The Jews of the Diaspora found themselves at the mercy of local governments, churches, and the mob. Jews in Babylon, Constantine’s Rome, Byzantium and the Islamic Kingdom (which spread from the Balkans all the way around the Mediterranean to France) were subjected to a variety of persecutions for a number of reasons. Some were doctrinal; others had more to do with what was perceived as the Jewish penchant for clannishness and a distancing from the societies in which they found themselves. The evolution of misunderstanding to contempt to violence was a common experience of Jewish life. In 1140 Venice became the first principality to create a ghetto or enclosed zone in which all Jews were ordered to live.
Johnson observes that through the Dark Ages and well beyond, the penchant for scholarship, discipline, and a wholesome lifestyle won the Jews some measure of local respect. In an age where money lending at interest was a Catholic sin, Jewish law permitted the practice of usury with gentiles and made the economic medieval revolution possible. Because of frequent persecutions and the need to relocate, Jews tended to keep their assets liquid in bullion, jewels, etc and were not without the means to fuel a banking economy. Shortly after 1800 a British Jew, Nathan Rothschild, set ground for the largest bank in Europe, the House of Rothschild. England stands out as one of few nations hospitable to Jewish life and faith.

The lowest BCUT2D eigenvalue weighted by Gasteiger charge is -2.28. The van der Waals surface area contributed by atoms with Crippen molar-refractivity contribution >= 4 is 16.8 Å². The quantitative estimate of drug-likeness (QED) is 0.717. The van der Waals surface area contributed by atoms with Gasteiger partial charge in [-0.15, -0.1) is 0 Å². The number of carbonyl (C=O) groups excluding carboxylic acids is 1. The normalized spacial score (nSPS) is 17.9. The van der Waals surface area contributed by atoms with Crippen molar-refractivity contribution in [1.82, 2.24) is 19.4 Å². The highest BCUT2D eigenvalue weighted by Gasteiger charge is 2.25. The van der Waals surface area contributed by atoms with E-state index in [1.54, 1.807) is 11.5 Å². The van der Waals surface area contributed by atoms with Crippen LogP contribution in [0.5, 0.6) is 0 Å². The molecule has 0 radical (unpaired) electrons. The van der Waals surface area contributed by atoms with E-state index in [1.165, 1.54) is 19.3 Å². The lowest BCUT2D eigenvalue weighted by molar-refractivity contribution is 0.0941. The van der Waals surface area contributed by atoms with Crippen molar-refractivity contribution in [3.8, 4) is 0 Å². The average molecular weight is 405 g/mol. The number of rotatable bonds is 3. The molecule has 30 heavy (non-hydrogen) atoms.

Johnson chronicles the development of the concept of Zionism, a land where Jewish peoples could live independently and freely. But nineteenth and twentieth century events—World War I, the Russian Revolution, anarchy—led to a new wave of hatred and scape-goating. The horrors of the Nazi regime are fairly well known to the most casual reader of history, but Johnson emphasizes the complicity of the German citizenry (ostensibly Christian) in the unspeakable crime of the Holocaust. Johnson pauses here (pp. 508-515) to reflect upon the spiritual/psychological state of the death camp inmates and the intensity of hatred by the guards. He laments that even after the deliverance of the camps, the anti-Semitic blood lust was not satiated but shifted to the Middle East.
As I wrote yesterday, from an honest Christian vantage point, about the worst thing that can be said about Jewish life is its inability to accept the divinity of Christ. This makes Judaism no more heretical, so to speak, than heretical Arian Christians who for periods of time were the largest Christian block in Europe. For that matter, how many Catholics today believe in the divinity of Christ or the Real Presence? The story of the Jewish people is as much a narrative of those around them, notably of the ability to cultivate self-deception and justify the basest of human degradation. As Catholics we are the blood siblings of the Jews; to deny this is not simply to abandon our God-given identity but to create the circumstances for the incubation of new outrages. Johnson’s work is a sine qua non for all Christians, not just ministers.